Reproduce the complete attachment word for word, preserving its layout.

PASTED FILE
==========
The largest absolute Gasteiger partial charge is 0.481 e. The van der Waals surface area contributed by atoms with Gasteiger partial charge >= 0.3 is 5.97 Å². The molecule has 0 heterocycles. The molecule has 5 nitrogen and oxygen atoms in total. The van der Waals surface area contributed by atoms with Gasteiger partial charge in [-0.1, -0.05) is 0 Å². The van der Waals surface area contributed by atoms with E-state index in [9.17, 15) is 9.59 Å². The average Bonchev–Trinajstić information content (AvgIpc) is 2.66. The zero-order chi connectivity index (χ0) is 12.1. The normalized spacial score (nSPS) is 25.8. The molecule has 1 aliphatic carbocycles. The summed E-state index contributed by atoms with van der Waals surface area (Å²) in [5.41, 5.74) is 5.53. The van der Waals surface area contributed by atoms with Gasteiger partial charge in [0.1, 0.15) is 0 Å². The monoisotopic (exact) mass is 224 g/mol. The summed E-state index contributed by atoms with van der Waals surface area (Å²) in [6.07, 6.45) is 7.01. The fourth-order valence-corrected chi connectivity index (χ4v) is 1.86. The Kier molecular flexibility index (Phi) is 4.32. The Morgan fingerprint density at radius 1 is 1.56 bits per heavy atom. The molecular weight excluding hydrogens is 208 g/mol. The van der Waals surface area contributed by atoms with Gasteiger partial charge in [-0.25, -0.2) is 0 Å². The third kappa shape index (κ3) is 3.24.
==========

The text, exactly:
The largest absolute Gasteiger partial charge is 0.481 e. The van der Waals surface area contributed by atoms with Gasteiger partial charge >= 0.3 is 5.97 Å². The molecule has 0 heterocycles. The molecule has 5 nitrogen and oxygen atoms in total. The van der Waals surface area contributed by atoms with Gasteiger partial charge in [-0.1, -0.05) is 0 Å². The van der Waals surface area contributed by atoms with E-state index in [9.17, 15) is 9.59 Å². The average Bonchev–Trinajstić information content (AvgIpc) is 2.66. The zero-order chi connectivity index (χ0) is 12.1. The normalized spacial score (nSPS) is 25.8. The molecule has 1 aliphatic carbocycles. The summed E-state index contributed by atoms with van der Waals surface area (Å²) in [5.41, 5.74) is 5.53. The van der Waals surface area contributed by atoms with Gasteiger partial charge in [0.1, 0.15) is 0 Å². The monoisotopic (exact) mass is 224 g/mol. The summed E-state index contributed by atoms with van der Waals surface area (Å²) in [6.07, 6.45) is 7.01. The fourth-order valence-corrected chi connectivity index (χ4v) is 1.86. The Kier molecular flexibility index (Phi) is 4.32. The Morgan fingerprint density at radius 1 is 1.56 bits per heavy atom. The molecular weight excluding hydrogens is 208 g/mol. The van der Waals surface area contributed by atoms with Gasteiger partial charge in [-0.25, -0.2) is 0 Å². The third kappa shape index (κ3) is 3.24.